“The roadmap is a step on the path towards lasting peace, not a comprehensive peace agreement. It will kickstart preparations for the political process. This preparatory phase is meant to be as open and inclusive as possible. And the political process will be the forum to address longer term political issues aimed at sustainably resolving the conflict,” he added.

Social fabric

Asharq Al-Awsat asked the envoy why youths aren’t represented in the government and different political entities. He replied: “This is a good question for the government and those political entities. The political participation of young men and women is a fundamental value and principle in the normative order of the United Nations and has been the focus of many Security Council resolutions.”

“But, in addition to the normative framework, let’s think about it logically. The youth of Yemen are its future. The women of Yemen are half of its people. Excluding women and youth from decision making circles is excluding half of Yemen and the entirety of its future.”

“The meaningful participation of youth and women is more complicated than mere representation, but representation remains a crucial part of the equation. We constantly call on the parties to include women and youth in their engagements with the United Nations, in their negotiations’ delegations, and in decision making circles,” he underlined.

“My Office has already started the work of expanding the scope of consultations around the anticipated political process in Yemen. In the past months, we have conducted several consultations with peace activists and experts, women and men, in Amman, Aden, and Cairo. My team also consulted diverse groups of media professionals and civil society actors in Aden, Marib and Hadhramout. This is in addition to periodic consultations with representatives from local authorities as well as security actors, political parties and local mediators on the ground,” he revealed.

“We are also working to expand our direct engagement with the Yemeni communities to inform the UN mediation efforts with the perspectives, priorities, and interests of diverse Yemenis and to formulate a participatory and inclusive design for the aspired political process in Yemen.”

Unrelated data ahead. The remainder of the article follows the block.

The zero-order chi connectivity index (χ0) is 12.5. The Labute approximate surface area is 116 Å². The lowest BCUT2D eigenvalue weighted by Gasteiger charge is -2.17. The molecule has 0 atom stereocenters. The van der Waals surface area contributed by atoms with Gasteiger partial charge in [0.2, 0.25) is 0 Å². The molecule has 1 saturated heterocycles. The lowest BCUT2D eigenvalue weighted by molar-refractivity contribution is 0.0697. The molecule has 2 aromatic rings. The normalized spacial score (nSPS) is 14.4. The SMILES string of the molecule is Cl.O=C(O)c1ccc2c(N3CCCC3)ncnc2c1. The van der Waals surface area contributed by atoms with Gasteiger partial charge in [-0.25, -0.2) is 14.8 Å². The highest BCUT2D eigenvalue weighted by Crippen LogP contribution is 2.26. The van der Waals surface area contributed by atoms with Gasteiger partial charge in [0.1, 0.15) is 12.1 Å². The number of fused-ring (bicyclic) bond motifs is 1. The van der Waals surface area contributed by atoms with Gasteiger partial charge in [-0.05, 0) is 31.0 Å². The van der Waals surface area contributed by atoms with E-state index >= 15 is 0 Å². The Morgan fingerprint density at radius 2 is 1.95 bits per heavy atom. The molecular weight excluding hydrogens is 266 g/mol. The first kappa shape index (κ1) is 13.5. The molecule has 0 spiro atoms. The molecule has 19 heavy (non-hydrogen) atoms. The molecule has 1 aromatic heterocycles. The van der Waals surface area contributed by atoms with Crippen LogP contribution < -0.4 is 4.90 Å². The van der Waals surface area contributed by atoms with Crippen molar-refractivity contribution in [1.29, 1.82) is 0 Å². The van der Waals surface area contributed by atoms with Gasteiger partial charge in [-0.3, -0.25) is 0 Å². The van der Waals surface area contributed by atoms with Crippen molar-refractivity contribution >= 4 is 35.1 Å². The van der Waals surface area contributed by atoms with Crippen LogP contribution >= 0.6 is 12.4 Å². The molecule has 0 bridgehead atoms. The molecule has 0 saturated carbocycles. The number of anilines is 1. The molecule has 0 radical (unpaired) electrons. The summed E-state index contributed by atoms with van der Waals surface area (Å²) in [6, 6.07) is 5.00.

Turning to the social fabric of Yemen, Asharq Al-Awsat asked: “How can Yemenis preserve the social fabric, amid a major conflict and the many other conflicts that are no less significant that erupted from the original conflict, such as problems of north vs. south, ideological conflicts, and accusations against nationalist racist movements that are emerging.”

“As long as the conflict continues and is more prolonged, the conditions conducive to polarization and fragmentation will continue,” replied Grundberg.

“The road of reconciliation and peaceful coexistence is a hard and long one, that begins, not ends, with a political settlement. I repeat again that sustaining inclusive dialogue on all levels, national and local, is the way regardless of the magnitude of the differences to reach consensual understandings and participatory formulas and to bridge gaps in perspectives and ideas.”

“But, despite the long years of war and the complications of the political scene and the polarization that came with all this, there remains a noticeable level of solidarity in Yemeni communities, and efforts by civil society organizations and the Yemeni private sector to compensate for gaps in the provision of basic services, and to support humanitarian assistance. The resilience of Yemenis and the relentless work by Yemeni civil society to confront sectarian and geographical polarization despite all challenges is commendable and inspiring,” he remarked.


Asharq Al-Awsat asked how the roadmap will tackle the economic files, to which the envoy replied: “Economic deterioration and fragmentation are principal causes of suffering in Yemen; and the economy has been a major site of escalation as of late. Weaponizing the economy this way is too costly for civilians and must stop.”

“The parties have already reached several commitments on the economic front including, but not limited to, the payment of public sector salaries and resuming oil exports. The UN roadmap will launch a joint economic committee facilitated by the UN to support the implementation of commitments made and to provide space for dialogue in the event of disputes during the implementation, and to build confidence, and initiate discussions on long-term economic priorities.”

“The economic track cannot be separated from the political track, however. The past months revealed the magnitude of the suffering caused by the war which has become glaringly visible. And it confirms beyond doubt that partial and temporary solutions are not enough, and that a comprehensive political process is the only way to sustainably address issues related to economic and humanitarian recovery.”

“Addressing the immediate symptoms caused by pending political issues is important to alleviate the humanitarian suffering of Yemeni men and women and this is what we are working on now. But solutions will not be sufficient or sustainable if not tethered to meaningful progress on the political track,” he said.